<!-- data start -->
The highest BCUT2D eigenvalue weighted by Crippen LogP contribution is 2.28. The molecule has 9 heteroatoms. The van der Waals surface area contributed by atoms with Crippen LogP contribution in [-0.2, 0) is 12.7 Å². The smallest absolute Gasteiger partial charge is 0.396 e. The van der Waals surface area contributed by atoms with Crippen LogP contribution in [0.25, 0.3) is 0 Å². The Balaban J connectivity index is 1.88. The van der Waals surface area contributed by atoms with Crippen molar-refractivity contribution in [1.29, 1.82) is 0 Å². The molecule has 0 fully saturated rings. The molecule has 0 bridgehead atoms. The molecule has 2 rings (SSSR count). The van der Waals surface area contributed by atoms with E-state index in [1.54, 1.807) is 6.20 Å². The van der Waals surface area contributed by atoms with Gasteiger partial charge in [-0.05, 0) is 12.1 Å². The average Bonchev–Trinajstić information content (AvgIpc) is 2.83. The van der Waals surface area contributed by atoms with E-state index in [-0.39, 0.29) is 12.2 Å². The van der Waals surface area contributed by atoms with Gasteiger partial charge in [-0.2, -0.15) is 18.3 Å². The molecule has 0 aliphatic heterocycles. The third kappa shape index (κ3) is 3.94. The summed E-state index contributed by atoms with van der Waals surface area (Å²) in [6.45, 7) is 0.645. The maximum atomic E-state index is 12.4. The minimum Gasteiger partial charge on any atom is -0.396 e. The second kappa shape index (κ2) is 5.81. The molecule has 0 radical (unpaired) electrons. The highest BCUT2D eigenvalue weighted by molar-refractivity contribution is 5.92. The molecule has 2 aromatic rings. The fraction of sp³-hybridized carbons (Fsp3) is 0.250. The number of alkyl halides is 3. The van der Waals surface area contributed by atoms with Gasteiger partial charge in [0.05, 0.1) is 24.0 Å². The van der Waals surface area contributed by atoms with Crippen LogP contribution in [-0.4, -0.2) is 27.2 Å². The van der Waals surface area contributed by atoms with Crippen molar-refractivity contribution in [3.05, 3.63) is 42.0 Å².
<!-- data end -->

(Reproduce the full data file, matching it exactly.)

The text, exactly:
The highest BCUT2D eigenvalue weighted by Crippen LogP contribution is 2.28. The molecule has 9 heteroatoms. The van der Waals surface area contributed by atoms with Crippen LogP contribution in [-0.2, 0) is 12.7 Å². The smallest absolute Gasteiger partial charge is 0.396 e. The van der Waals surface area contributed by atoms with Crippen LogP contribution in [0.25, 0.3) is 0 Å². The Balaban J connectivity index is 1.88. The van der Waals surface area contributed by atoms with Crippen molar-refractivity contribution in [1.29, 1.82) is 0 Å². The molecule has 0 fully saturated rings. The molecule has 0 bridgehead atoms. The molecule has 2 rings (SSSR count). The van der Waals surface area contributed by atoms with E-state index in [1.54, 1.807) is 6.20 Å². The van der Waals surface area contributed by atoms with Gasteiger partial charge in [-0.05, 0) is 12.1 Å². The average Bonchev–Trinajstić information content (AvgIpc) is 2.83. The van der Waals surface area contributed by atoms with E-state index in [-0.39, 0.29) is 12.2 Å². The van der Waals surface area contributed by atoms with Gasteiger partial charge in [-0.2, -0.15) is 18.3 Å². The molecule has 0 aliphatic heterocycles. The third kappa shape index (κ3) is 3.94. The summed E-state index contributed by atoms with van der Waals surface area (Å²) in [6.45, 7) is 0.645. The maximum atomic E-state index is 12.4. The minimum Gasteiger partial charge on any atom is -0.396 e. The second kappa shape index (κ2) is 5.81. The molecule has 0 radical (unpaired) electrons. The highest BCUT2D eigenvalue weighted by molar-refractivity contribution is 5.92. The molecule has 2 aromatic rings. The fraction of sp³-hybridized carbons (Fsp3) is 0.250. The number of alkyl halides is 3. The van der Waals surface area contributed by atoms with Gasteiger partial charge in [0.05, 0.1) is 24.0 Å². The van der Waals surface area contributed by atoms with Crippen LogP contribution in [-0.4, -0.2) is 27.2 Å². The van der Waals surface area contributed by atoms with Crippen molar-refractivity contribution in [3.05, 3.63) is 42.0 Å².